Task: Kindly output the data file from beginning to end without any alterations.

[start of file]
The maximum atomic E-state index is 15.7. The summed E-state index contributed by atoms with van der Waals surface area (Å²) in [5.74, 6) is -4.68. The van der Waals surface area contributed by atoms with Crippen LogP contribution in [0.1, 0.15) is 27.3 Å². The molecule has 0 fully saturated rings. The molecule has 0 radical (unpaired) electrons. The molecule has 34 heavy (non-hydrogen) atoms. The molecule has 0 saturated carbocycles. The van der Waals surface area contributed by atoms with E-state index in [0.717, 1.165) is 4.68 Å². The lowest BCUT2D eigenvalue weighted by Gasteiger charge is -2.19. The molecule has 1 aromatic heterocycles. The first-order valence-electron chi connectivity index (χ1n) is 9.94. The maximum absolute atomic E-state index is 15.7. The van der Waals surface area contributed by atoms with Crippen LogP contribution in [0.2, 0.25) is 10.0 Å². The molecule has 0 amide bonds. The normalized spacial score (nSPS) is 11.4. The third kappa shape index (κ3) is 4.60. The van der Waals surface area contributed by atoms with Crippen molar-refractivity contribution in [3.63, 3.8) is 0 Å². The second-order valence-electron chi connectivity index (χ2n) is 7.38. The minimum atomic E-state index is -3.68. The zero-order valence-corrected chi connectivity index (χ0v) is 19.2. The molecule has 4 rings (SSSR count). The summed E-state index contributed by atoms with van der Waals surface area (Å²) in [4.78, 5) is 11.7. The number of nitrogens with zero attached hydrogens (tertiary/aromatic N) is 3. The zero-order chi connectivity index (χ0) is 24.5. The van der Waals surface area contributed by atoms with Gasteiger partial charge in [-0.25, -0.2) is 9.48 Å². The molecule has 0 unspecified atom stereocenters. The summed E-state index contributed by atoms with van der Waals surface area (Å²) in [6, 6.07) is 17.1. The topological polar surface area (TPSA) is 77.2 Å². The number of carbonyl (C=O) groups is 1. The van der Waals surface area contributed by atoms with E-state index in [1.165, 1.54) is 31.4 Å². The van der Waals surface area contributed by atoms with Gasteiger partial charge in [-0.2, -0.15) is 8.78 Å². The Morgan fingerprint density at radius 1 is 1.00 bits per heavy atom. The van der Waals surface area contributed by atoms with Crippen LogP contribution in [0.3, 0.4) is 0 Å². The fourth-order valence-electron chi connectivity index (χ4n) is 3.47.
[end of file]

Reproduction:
The maximum atomic E-state index is 15.7. The summed E-state index contributed by atoms with van der Waals surface area (Å²) in [5.74, 6) is -4.68. The van der Waals surface area contributed by atoms with Crippen LogP contribution in [0.1, 0.15) is 27.3 Å². The molecule has 0 fully saturated rings. The molecule has 0 radical (unpaired) electrons. The molecule has 34 heavy (non-hydrogen) atoms. The molecule has 0 saturated carbocycles. The van der Waals surface area contributed by atoms with E-state index in [0.717, 1.165) is 4.68 Å². The lowest BCUT2D eigenvalue weighted by Gasteiger charge is -2.19. The molecule has 1 aromatic heterocycles. The first-order valence-electron chi connectivity index (χ1n) is 9.94. The maximum absolute atomic E-state index is 15.7. The van der Waals surface area contributed by atoms with Crippen LogP contribution in [0.2, 0.25) is 10.0 Å². The molecule has 0 amide bonds. The normalized spacial score (nSPS) is 11.4. The third kappa shape index (κ3) is 4.60. The van der Waals surface area contributed by atoms with Crippen molar-refractivity contribution in [3.63, 3.8) is 0 Å². The second-order valence-electron chi connectivity index (χ2n) is 7.38. The minimum atomic E-state index is -3.68. The zero-order valence-corrected chi connectivity index (χ0v) is 19.2. The molecule has 4 rings (SSSR count). The summed E-state index contributed by atoms with van der Waals surface area (Å²) in [4.78, 5) is 11.7. The number of nitrogens with zero attached hydrogens (tertiary/aromatic N) is 3. The zero-order chi connectivity index (χ0) is 24.5. The van der Waals surface area contributed by atoms with Gasteiger partial charge in [-0.25, -0.2) is 9.48 Å². The molecule has 0 unspecified atom stereocenters. The summed E-state index contributed by atoms with van der Waals surface area (Å²) in [6, 6.07) is 17.1. The topological polar surface area (TPSA) is 77.2 Å². The number of carbonyl (C=O) groups is 1. The van der Waals surface area contributed by atoms with E-state index in [1.165, 1.54) is 31.4 Å². The van der Waals surface area contributed by atoms with Gasteiger partial charge in [-0.2, -0.15) is 8.78 Å². The Morgan fingerprint density at radius 1 is 1.00 bits per heavy atom. The van der Waals surface area contributed by atoms with Crippen LogP contribution in [0.3, 0.4) is 0 Å². The fourth-order valence-electron chi connectivity index (χ4n) is 3.47.